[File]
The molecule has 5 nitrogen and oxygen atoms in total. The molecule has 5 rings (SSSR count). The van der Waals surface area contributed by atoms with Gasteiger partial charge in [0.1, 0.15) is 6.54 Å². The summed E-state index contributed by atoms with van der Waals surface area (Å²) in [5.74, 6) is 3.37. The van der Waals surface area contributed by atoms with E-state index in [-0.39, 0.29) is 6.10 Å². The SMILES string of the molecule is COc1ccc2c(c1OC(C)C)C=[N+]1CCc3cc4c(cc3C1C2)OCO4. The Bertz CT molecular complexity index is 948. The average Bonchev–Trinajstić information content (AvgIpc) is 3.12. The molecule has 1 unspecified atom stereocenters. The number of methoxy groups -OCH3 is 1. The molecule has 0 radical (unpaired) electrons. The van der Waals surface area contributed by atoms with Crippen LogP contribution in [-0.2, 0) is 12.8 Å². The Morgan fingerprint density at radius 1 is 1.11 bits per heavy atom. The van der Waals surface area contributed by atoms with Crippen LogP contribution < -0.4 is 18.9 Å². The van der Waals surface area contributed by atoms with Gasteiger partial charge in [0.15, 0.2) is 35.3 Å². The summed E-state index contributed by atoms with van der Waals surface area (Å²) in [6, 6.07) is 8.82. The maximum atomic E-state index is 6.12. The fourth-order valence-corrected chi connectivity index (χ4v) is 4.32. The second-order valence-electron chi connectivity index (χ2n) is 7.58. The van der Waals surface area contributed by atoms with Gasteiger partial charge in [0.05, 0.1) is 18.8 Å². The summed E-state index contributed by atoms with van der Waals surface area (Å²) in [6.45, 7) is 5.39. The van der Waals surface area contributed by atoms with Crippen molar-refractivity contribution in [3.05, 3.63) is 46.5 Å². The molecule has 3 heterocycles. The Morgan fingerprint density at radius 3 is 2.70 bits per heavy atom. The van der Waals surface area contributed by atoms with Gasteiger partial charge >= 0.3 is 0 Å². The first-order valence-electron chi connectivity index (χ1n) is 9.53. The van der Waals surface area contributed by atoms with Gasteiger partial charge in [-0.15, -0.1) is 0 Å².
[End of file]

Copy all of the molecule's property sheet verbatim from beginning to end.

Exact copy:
The molecule has 5 nitrogen and oxygen atoms in total. The molecule has 5 rings (SSSR count). The van der Waals surface area contributed by atoms with Gasteiger partial charge in [0.1, 0.15) is 6.54 Å². The summed E-state index contributed by atoms with van der Waals surface area (Å²) in [5.74, 6) is 3.37. The van der Waals surface area contributed by atoms with E-state index in [-0.39, 0.29) is 6.10 Å². The SMILES string of the molecule is COc1ccc2c(c1OC(C)C)C=[N+]1CCc3cc4c(cc3C1C2)OCO4. The Bertz CT molecular complexity index is 948. The average Bonchev–Trinajstić information content (AvgIpc) is 3.12. The molecule has 1 unspecified atom stereocenters. The number of methoxy groups -OCH3 is 1. The molecule has 0 radical (unpaired) electrons. The van der Waals surface area contributed by atoms with Crippen LogP contribution in [-0.2, 0) is 12.8 Å². The Morgan fingerprint density at radius 1 is 1.11 bits per heavy atom. The van der Waals surface area contributed by atoms with Crippen LogP contribution < -0.4 is 18.9 Å². The van der Waals surface area contributed by atoms with Gasteiger partial charge in [0.15, 0.2) is 35.3 Å². The summed E-state index contributed by atoms with van der Waals surface area (Å²) in [6, 6.07) is 8.82. The maximum atomic E-state index is 6.12. The fourth-order valence-corrected chi connectivity index (χ4v) is 4.32. The second-order valence-electron chi connectivity index (χ2n) is 7.58. The van der Waals surface area contributed by atoms with Gasteiger partial charge in [0.05, 0.1) is 18.8 Å². The summed E-state index contributed by atoms with van der Waals surface area (Å²) in [6.45, 7) is 5.39. The van der Waals surface area contributed by atoms with Crippen molar-refractivity contribution in [3.05, 3.63) is 46.5 Å². The molecule has 3 heterocycles. The Morgan fingerprint density at radius 3 is 2.70 bits per heavy atom. The van der Waals surface area contributed by atoms with Gasteiger partial charge >= 0.3 is 0 Å². The first-order valence-electron chi connectivity index (χ1n) is 9.53. The van der Waals surface area contributed by atoms with Gasteiger partial charge in [-0.15, -0.1) is 0 Å².